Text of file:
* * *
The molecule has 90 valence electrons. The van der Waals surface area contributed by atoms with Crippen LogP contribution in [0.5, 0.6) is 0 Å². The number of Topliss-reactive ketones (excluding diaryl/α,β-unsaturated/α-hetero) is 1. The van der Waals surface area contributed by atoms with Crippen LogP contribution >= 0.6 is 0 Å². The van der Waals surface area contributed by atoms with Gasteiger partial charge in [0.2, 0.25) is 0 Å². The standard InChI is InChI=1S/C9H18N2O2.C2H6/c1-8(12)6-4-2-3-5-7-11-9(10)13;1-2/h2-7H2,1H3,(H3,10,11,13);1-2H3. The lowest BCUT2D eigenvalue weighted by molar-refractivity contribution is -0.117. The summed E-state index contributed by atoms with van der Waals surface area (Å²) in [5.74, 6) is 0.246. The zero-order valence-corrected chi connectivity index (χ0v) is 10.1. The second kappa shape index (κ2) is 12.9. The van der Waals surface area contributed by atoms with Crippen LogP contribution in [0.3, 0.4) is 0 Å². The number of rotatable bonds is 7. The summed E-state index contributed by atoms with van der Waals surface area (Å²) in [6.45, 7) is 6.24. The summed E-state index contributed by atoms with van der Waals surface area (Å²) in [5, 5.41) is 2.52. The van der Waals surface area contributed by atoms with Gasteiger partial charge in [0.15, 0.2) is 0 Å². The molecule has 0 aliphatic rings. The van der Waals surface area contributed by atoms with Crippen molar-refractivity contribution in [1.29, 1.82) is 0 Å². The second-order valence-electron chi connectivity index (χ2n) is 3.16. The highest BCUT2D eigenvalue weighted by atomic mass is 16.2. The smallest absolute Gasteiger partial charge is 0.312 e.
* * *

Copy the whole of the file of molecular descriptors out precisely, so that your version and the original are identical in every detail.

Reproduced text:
The molecule has 90 valence electrons. The van der Waals surface area contributed by atoms with Crippen LogP contribution in [0.5, 0.6) is 0 Å². The number of Topliss-reactive ketones (excluding diaryl/α,β-unsaturated/α-hetero) is 1. The van der Waals surface area contributed by atoms with Crippen LogP contribution >= 0.6 is 0 Å². The van der Waals surface area contributed by atoms with Gasteiger partial charge in [0.2, 0.25) is 0 Å². The standard InChI is InChI=1S/C9H18N2O2.C2H6/c1-8(12)6-4-2-3-5-7-11-9(10)13;1-2/h2-7H2,1H3,(H3,10,11,13);1-2H3. The lowest BCUT2D eigenvalue weighted by molar-refractivity contribution is -0.117. The summed E-state index contributed by atoms with van der Waals surface area (Å²) in [5.74, 6) is 0.246. The zero-order valence-corrected chi connectivity index (χ0v) is 10.1. The second kappa shape index (κ2) is 12.9. The van der Waals surface area contributed by atoms with Crippen LogP contribution in [0.3, 0.4) is 0 Å². The number of rotatable bonds is 7. The summed E-state index contributed by atoms with van der Waals surface area (Å²) in [6.45, 7) is 6.24. The summed E-state index contributed by atoms with van der Waals surface area (Å²) in [5, 5.41) is 2.52. The van der Waals surface area contributed by atoms with Gasteiger partial charge in [0.15, 0.2) is 0 Å². The molecule has 0 aliphatic rings. The van der Waals surface area contributed by atoms with Crippen molar-refractivity contribution in [1.29, 1.82) is 0 Å². The second-order valence-electron chi connectivity index (χ2n) is 3.16. The highest BCUT2D eigenvalue weighted by atomic mass is 16.2. The smallest absolute Gasteiger partial charge is 0.312 e.